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Resources / 어플리케이션 노트 / Lasers / Importance of Beam Diameter on Laser Damage Threshold
Importance of Beam Diameter on Laser Damage Threshold

Importance of Beam Diameter on Laser Damage Threshold

Laser-Induced Damage Threshold (LIDT) values specify whether an optical component can be safely used with a laser of a given power. But, laser optics sometimes fail when illuminated by lasers with powers below the specified LIDT because the laser beam used for LIDT testing had too small of a beam diameter relative to defect density.

Modeling Laser Damage Threshold with Probability

Laser damage under nanosecond pulse lasers is generally caused by defects on the optic surface. The probability of finding any particular number of defects (n) within any given area of the sample surface is a function of the defect density (D) and follows the Poisson distribution:

(1)
P = 
e D D n
2

The defect density is unit less because it is the product of beam area (A) and the number density of defects per unit surface area (δ) on the optic. The probability (P) of finding a region free of defects can be determined by solving for n = 0. The maximum fraction of undamaged test sites (assuming a flat-top beam and uniform fluence) is equal to the probability of that region on the surface being free of defects. The damage probability is its compliment.

(2) P = 1 - e-D

Increasing defect density should increase the damage probability, but increasing the beam area has the identical effect. This allows the damage probability to be normalized by the beam radius.

(3)
P =  1 - [1 - P 0 ]
(ω) 2
ω0

P0 is the damage probability using the tested beam diameter (ω0) and P is the expected damage probability given the true application beam size (ω). Normally, the LIDT test is conducted using a relatively small diameter beam (200μm minimum according to ISO-21254).

In the case of a Gaussian beam, fluence is not uniform and varies as a function of distance from the beam center. For a Gaussian beam and a defect population following a normal distribution, the damage probability is approximated using a Burr distribution - a continuous probability distribution for a random variable that is non-negative. The cumulative distribution function (CDF) can be graphed using the following equation where F is fluence, µ is the mean and σ is the standard deviation of the defect distribution:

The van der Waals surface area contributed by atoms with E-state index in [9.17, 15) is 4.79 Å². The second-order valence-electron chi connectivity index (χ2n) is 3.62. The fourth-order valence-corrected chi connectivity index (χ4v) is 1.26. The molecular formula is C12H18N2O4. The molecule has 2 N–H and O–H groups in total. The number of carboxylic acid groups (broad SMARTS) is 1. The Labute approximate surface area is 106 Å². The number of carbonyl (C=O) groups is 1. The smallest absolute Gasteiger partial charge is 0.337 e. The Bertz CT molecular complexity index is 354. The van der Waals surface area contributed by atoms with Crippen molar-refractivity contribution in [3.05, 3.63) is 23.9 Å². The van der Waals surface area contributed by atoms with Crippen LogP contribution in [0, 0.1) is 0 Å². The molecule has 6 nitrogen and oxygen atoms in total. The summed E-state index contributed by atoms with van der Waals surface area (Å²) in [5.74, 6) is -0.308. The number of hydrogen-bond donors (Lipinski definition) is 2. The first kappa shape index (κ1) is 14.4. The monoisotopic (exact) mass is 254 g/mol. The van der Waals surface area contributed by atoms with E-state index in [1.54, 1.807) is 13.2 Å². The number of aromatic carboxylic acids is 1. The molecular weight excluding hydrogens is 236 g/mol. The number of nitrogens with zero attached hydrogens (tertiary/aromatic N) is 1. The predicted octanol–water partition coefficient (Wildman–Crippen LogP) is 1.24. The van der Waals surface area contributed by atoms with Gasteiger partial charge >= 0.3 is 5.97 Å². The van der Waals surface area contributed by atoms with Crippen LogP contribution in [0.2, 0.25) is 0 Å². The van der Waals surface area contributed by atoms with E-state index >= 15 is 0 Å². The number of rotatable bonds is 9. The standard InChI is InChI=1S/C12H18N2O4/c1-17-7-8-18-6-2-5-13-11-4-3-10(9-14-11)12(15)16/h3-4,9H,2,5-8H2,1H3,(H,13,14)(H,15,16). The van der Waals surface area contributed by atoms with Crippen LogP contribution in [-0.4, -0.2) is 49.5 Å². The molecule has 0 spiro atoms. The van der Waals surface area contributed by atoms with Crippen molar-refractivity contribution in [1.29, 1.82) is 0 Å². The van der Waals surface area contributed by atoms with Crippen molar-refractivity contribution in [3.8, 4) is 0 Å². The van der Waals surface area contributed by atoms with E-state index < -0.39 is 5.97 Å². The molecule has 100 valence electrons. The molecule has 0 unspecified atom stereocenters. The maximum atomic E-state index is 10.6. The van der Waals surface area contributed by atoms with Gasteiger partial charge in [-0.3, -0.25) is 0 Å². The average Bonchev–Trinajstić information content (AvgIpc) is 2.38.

(4) P = 1 - [1 + (F/μ)σ-1]-σD

Scaling of LIDT Value with Beam Diameter

Laser beam diameter directly impacts the probability of damage during testing. When beam size is significantly larger than defect areal density (w2» δ), unlikely events are detectable. When the beam size is too small, low defect densities are not always detectable and parts may appear better than they actually are. The scaling of laser damage with beam diameter is demonstrated in Figure 2. In this scenario a large number of defects have a threshold fluence of 10J, and a small number (1%) have a threshold fluence of 1J. Scaling the beam diameter from 0.2 to 20mm will drastically change the damage probability function and therefore change the LIDT value that would be produced from this test. With the 0.2mm beam, the chance that one of the 1J threshold defects will be detected is small. For this reason, the damage probability will remain very low until after a fluence of 10J, the fluence equaling that of the most common defect. Increasing the beam size from 0.2 to 2mm makes it much more likely that the 1J threshold defects will be detected, causing a sharp increase in damage probability at a fluence of 1J. By scaling the beam diameter to 20mm, the damage probability at 1J increases to almost certain probability of damage.

This illustrates the importance of using a laser beam with a large enough diameter to adequately sample the surface of the optic being tested. Using too small of a beam in testing LIDT will result in an inaccurate LIDT specification and possible failure during realworld applications. Published LIDT values can be misleading if the beam diameter used for testing is not reported. Talk to your optics manufacturer about testing protocols and their statistical implications for your laser application.

Figure 1: Profile of a Gaussian beam
Figure 1: Profile of a Gaussian beam.
Figure 2: Scaling of laser damage probability with beam size
Figure 2: Scaling of laser damage probability with beam size

References

• ISO 21254-1:2011 – Lasers and laser-related equipment

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